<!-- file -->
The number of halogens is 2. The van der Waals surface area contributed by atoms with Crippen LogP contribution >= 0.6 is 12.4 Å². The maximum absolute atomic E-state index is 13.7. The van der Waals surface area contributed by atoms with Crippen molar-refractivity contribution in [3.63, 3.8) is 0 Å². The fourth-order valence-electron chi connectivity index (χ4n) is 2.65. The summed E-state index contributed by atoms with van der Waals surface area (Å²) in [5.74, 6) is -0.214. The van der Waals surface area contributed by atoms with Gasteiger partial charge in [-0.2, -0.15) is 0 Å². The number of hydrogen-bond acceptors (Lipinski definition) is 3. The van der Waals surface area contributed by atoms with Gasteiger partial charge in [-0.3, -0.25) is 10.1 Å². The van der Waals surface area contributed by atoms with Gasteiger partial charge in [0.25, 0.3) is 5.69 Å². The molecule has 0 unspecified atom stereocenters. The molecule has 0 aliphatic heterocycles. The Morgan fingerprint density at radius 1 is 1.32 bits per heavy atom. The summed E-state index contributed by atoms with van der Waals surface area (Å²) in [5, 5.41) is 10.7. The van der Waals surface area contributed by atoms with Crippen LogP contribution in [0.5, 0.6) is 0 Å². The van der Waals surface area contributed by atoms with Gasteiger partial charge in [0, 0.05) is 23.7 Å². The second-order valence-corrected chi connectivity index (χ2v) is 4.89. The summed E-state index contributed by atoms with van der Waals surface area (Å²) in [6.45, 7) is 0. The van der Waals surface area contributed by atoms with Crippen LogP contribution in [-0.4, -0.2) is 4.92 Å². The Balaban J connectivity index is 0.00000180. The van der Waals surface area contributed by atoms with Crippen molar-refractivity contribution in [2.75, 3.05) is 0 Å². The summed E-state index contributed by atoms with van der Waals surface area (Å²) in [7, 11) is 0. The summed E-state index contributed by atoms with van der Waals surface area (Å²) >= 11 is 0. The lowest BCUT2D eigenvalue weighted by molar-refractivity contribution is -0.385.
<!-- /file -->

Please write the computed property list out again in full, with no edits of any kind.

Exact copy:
The number of halogens is 2. The van der Waals surface area contributed by atoms with Crippen LogP contribution >= 0.6 is 12.4 Å². The maximum absolute atomic E-state index is 13.7. The van der Waals surface area contributed by atoms with Crippen molar-refractivity contribution in [3.63, 3.8) is 0 Å². The fourth-order valence-electron chi connectivity index (χ4n) is 2.65. The summed E-state index contributed by atoms with van der Waals surface area (Å²) in [5.74, 6) is -0.214. The van der Waals surface area contributed by atoms with Gasteiger partial charge in [-0.2, -0.15) is 0 Å². The number of hydrogen-bond acceptors (Lipinski definition) is 3. The van der Waals surface area contributed by atoms with Gasteiger partial charge in [-0.3, -0.25) is 10.1 Å². The van der Waals surface area contributed by atoms with Gasteiger partial charge in [0.25, 0.3) is 5.69 Å². The molecule has 0 unspecified atom stereocenters. The molecule has 0 aliphatic heterocycles. The Morgan fingerprint density at radius 1 is 1.32 bits per heavy atom. The summed E-state index contributed by atoms with van der Waals surface area (Å²) in [5, 5.41) is 10.7. The van der Waals surface area contributed by atoms with Crippen LogP contribution in [0.5, 0.6) is 0 Å². The van der Waals surface area contributed by atoms with Gasteiger partial charge in [0, 0.05) is 23.7 Å². The second-order valence-corrected chi connectivity index (χ2v) is 4.89. The summed E-state index contributed by atoms with van der Waals surface area (Å²) in [6.45, 7) is 0. The van der Waals surface area contributed by atoms with Crippen LogP contribution in [-0.4, -0.2) is 4.92 Å². The Balaban J connectivity index is 0.00000180. The van der Waals surface area contributed by atoms with Crippen molar-refractivity contribution in [2.75, 3.05) is 0 Å². The summed E-state index contributed by atoms with van der Waals surface area (Å²) in [7, 11) is 0. The summed E-state index contributed by atoms with van der Waals surface area (Å²) >= 11 is 0. The lowest BCUT2D eigenvalue weighted by molar-refractivity contribution is -0.385.